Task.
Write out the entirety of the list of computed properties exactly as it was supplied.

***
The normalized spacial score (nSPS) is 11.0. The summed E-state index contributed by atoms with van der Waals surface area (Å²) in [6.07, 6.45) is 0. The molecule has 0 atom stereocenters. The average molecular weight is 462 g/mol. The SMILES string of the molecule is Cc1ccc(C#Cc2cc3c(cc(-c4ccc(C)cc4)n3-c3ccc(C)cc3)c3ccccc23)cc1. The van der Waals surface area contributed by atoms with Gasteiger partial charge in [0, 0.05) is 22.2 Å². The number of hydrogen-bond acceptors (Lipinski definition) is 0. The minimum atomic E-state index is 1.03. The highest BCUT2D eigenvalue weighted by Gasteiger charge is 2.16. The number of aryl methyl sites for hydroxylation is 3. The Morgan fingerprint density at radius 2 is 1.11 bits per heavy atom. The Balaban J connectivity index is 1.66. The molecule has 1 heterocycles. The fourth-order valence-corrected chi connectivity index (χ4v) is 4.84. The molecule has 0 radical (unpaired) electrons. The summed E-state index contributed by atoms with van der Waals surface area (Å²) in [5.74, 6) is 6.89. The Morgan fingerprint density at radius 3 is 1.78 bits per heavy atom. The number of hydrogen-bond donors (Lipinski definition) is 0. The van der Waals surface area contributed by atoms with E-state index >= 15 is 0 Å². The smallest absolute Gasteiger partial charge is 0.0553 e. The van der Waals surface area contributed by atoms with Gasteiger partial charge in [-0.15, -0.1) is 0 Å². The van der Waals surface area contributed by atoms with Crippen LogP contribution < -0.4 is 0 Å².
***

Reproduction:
The normalized spacial score (nSPS) is 11.0. The summed E-state index contributed by atoms with van der Waals surface area (Å²) in [6.07, 6.45) is 0. The molecule has 0 atom stereocenters. The average molecular weight is 462 g/mol. The SMILES string of the molecule is Cc1ccc(C#Cc2cc3c(cc(-c4ccc(C)cc4)n3-c3ccc(C)cc3)c3ccccc23)cc1. The van der Waals surface area contributed by atoms with Gasteiger partial charge in [0, 0.05) is 22.2 Å². The number of hydrogen-bond acceptors (Lipinski definition) is 0. The minimum atomic E-state index is 1.03. The highest BCUT2D eigenvalue weighted by Gasteiger charge is 2.16. The number of aryl methyl sites for hydroxylation is 3. The Morgan fingerprint density at radius 2 is 1.11 bits per heavy atom. The Balaban J connectivity index is 1.66. The molecule has 1 heterocycles. The fourth-order valence-corrected chi connectivity index (χ4v) is 4.84. The molecule has 0 radical (unpaired) electrons. The summed E-state index contributed by atoms with van der Waals surface area (Å²) in [5.74, 6) is 6.89. The Morgan fingerprint density at radius 3 is 1.78 bits per heavy atom. The number of hydrogen-bond donors (Lipinski definition) is 0. The van der Waals surface area contributed by atoms with E-state index >= 15 is 0 Å². The smallest absolute Gasteiger partial charge is 0.0553 e. The van der Waals surface area contributed by atoms with Gasteiger partial charge in [-0.15, -0.1) is 0 Å². The van der Waals surface area contributed by atoms with Crippen LogP contribution < -0.4 is 0 Å².